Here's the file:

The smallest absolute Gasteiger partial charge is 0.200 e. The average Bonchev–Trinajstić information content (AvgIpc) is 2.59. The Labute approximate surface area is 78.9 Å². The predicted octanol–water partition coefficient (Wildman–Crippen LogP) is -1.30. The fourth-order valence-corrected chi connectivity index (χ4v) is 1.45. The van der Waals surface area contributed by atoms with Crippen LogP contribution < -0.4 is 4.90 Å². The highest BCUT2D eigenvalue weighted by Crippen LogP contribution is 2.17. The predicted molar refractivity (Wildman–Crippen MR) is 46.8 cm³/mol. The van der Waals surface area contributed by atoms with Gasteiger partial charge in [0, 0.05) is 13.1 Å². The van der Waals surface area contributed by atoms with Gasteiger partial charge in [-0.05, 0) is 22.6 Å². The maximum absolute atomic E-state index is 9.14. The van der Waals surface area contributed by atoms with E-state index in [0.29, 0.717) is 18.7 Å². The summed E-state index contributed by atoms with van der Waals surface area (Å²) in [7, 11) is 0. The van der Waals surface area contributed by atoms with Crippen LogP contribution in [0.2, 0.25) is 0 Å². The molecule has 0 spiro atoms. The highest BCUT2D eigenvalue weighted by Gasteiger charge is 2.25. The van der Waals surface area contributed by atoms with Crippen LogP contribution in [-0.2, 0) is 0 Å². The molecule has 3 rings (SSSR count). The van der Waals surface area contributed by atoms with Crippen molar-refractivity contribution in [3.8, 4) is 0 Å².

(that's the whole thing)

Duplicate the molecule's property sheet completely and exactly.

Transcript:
The smallest absolute Gasteiger partial charge is 0.200 e. The average Bonchev–Trinajstić information content (AvgIpc) is 2.59. The Labute approximate surface area is 78.9 Å². The predicted octanol–water partition coefficient (Wildman–Crippen LogP) is -1.30. The fourth-order valence-corrected chi connectivity index (χ4v) is 1.45. The van der Waals surface area contributed by atoms with Crippen LogP contribution < -0.4 is 4.90 Å². The highest BCUT2D eigenvalue weighted by Crippen LogP contribution is 2.17. The predicted molar refractivity (Wildman–Crippen MR) is 46.8 cm³/mol. The van der Waals surface area contributed by atoms with Gasteiger partial charge in [0, 0.05) is 13.1 Å². The van der Waals surface area contributed by atoms with Gasteiger partial charge in [-0.05, 0) is 22.6 Å². The maximum absolute atomic E-state index is 9.14. The van der Waals surface area contributed by atoms with E-state index in [0.29, 0.717) is 18.7 Å². The summed E-state index contributed by atoms with van der Waals surface area (Å²) in [7, 11) is 0. The van der Waals surface area contributed by atoms with Crippen LogP contribution in [0.2, 0.25) is 0 Å². The molecule has 0 spiro atoms. The highest BCUT2D eigenvalue weighted by Gasteiger charge is 2.25. The van der Waals surface area contributed by atoms with Crippen LogP contribution in [-0.2, 0) is 0 Å². The molecule has 3 rings (SSSR count). The van der Waals surface area contributed by atoms with Crippen molar-refractivity contribution in [3.8, 4) is 0 Å².